Beyond Athletics Career-Match

Athletes Are Pretty Awesome At Careers After College Sports

(Flickr - Garry knight)

(Flickr – Garry Knight)

We already knew that business professionals think student-athletes make better employees. There’s something about the team spirit, competitive drive and ability to balance the demands of school and sport that sets student-athletes up for great success as professionals.

But a new study — released by Gallup, based on information from the NCAA — shows that student-athletes are also more engaged at work, which means they’re more productive and happy in their jobs.

The Wall Street Journal reports that hiring managers are starting to take note of the benefits of hiring a student-athlete.

It is impossible to know whether success in the collegiate athletic arena leads to a fulfilling career or is simply coincidental to it, but a growing body of research is making the case that young women who play sports become strong and successful. Research released by the consulting firm EY in 2014 found that among 400 women executives from five countries, more than half played a sport at the university level and 94% considered themselves athletes.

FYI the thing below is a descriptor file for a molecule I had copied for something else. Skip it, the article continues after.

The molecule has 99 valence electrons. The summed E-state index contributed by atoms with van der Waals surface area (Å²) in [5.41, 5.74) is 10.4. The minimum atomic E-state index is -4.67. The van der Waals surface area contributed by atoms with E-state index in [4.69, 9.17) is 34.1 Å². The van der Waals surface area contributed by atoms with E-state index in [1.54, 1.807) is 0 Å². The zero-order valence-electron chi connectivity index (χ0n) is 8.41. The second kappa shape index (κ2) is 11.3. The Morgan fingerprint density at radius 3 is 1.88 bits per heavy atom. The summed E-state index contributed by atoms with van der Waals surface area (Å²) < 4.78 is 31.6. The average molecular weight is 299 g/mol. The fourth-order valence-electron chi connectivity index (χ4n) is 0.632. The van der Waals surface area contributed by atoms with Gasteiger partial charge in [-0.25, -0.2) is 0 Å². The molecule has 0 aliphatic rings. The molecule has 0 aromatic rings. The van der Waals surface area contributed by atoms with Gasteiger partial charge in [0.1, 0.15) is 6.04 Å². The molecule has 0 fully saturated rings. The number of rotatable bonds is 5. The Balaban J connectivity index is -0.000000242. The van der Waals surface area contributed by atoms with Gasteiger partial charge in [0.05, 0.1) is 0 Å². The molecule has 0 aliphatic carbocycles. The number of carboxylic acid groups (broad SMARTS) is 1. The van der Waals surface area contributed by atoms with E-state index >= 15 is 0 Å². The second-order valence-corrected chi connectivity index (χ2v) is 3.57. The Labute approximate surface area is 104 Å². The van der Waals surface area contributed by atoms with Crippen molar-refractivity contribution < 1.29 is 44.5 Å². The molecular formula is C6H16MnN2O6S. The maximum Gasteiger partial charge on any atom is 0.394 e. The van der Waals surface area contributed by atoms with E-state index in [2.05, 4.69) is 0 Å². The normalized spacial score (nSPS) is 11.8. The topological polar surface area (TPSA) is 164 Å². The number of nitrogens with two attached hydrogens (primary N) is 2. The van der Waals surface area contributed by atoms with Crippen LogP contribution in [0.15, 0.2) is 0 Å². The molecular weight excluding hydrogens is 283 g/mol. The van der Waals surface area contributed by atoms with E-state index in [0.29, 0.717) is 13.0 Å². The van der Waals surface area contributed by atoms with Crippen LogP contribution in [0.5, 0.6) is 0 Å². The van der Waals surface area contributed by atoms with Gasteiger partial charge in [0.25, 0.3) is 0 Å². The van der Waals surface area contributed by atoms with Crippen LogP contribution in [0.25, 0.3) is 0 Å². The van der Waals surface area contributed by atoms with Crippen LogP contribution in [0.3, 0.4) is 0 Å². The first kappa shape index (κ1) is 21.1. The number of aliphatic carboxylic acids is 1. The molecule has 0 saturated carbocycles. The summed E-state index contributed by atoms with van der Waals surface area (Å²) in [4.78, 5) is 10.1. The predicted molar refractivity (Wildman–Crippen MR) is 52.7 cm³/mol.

“They learn resilience, they learn how to stay on task and get to the finish line,” said Beth Brooke-Marciniak, a global vice chairwoman at EY and former basketball player at Purdue.

Read more.

You can start preparing for careers after college sports now.

The article is behind a paywall. If you don’t have access to the Wall Street Journal, you could check out one of our blog posts about finding a career after college sports instead:


We’d love to chat with you about your academic and athletic goals, and where you’d like to work after you graduate from college — and how we can help you get there. The best way to get started is with a recruiting profile.

About the author
Andy McKernan

Andy McKernan is the content strategist at NCSA Athletic Recruiting. A content marketer with a background in creative writing, Andy brings several years of experience to NCSA.